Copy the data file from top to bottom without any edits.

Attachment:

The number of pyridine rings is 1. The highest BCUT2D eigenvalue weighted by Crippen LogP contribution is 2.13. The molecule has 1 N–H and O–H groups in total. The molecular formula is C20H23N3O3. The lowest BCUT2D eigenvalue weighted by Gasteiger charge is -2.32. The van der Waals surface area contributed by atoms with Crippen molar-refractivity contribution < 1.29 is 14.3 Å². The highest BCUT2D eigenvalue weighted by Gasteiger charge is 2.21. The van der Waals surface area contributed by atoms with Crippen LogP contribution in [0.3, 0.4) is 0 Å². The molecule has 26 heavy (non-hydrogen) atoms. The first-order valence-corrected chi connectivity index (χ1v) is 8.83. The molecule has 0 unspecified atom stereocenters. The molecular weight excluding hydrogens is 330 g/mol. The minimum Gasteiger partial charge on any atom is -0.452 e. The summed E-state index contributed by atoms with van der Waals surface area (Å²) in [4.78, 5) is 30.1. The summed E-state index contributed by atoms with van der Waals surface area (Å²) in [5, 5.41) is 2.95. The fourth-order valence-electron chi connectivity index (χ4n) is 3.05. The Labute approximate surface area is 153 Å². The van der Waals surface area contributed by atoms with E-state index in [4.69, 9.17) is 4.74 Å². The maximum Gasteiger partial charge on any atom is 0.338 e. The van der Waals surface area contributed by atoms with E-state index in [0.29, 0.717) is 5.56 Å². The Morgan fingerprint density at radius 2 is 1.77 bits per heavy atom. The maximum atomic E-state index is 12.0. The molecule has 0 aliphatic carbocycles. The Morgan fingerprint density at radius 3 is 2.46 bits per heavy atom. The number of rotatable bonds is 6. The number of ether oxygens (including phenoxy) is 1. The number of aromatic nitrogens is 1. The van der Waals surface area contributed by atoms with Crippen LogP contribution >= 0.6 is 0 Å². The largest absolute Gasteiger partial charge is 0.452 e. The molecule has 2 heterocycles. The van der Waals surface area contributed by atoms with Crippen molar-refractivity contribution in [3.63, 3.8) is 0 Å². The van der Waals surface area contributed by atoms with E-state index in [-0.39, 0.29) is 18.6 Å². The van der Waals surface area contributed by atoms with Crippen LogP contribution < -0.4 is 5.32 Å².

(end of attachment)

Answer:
The number of pyridine rings is 1. The highest BCUT2D eigenvalue weighted by Crippen LogP contribution is 2.13. The molecule has 1 N–H and O–H groups in total. The molecular formula is C20H23N3O3. The lowest BCUT2D eigenvalue weighted by Gasteiger charge is -2.32. The van der Waals surface area contributed by atoms with Crippen molar-refractivity contribution < 1.29 is 14.3 Å². The highest BCUT2D eigenvalue weighted by Gasteiger charge is 2.21. The van der Waals surface area contributed by atoms with Crippen LogP contribution in [0.3, 0.4) is 0 Å². The molecule has 26 heavy (non-hydrogen) atoms. The first-order valence-corrected chi connectivity index (χ1v) is 8.83. The molecule has 0 unspecified atom stereocenters. The molecular weight excluding hydrogens is 330 g/mol. The minimum Gasteiger partial charge on any atom is -0.452 e. The summed E-state index contributed by atoms with van der Waals surface area (Å²) in [4.78, 5) is 30.1. The summed E-state index contributed by atoms with van der Waals surface area (Å²) in [5, 5.41) is 2.95. The fourth-order valence-electron chi connectivity index (χ4n) is 3.05. The Labute approximate surface area is 153 Å². The van der Waals surface area contributed by atoms with E-state index in [4.69, 9.17) is 4.74 Å². The maximum Gasteiger partial charge on any atom is 0.338 e. The van der Waals surface area contributed by atoms with E-state index in [0.29, 0.717) is 5.56 Å². The Morgan fingerprint density at radius 2 is 1.77 bits per heavy atom. The maximum atomic E-state index is 12.0. The molecule has 0 aliphatic carbocycles. The Morgan fingerprint density at radius 3 is 2.46 bits per heavy atom. The number of rotatable bonds is 6. The number of ether oxygens (including phenoxy) is 1. The number of aromatic nitrogens is 1. The van der Waals surface area contributed by atoms with Crippen LogP contribution >= 0.6 is 0 Å². The largest absolute Gasteiger partial charge is 0.452 e. The molecule has 2 heterocycles. The van der Waals surface area contributed by atoms with Crippen molar-refractivity contribution in [3.63, 3.8) is 0 Å². The van der Waals surface area contributed by atoms with E-state index in [-0.39, 0.29) is 18.6 Å². The van der Waals surface area contributed by atoms with Crippen LogP contribution < -0.4 is 5.32 Å².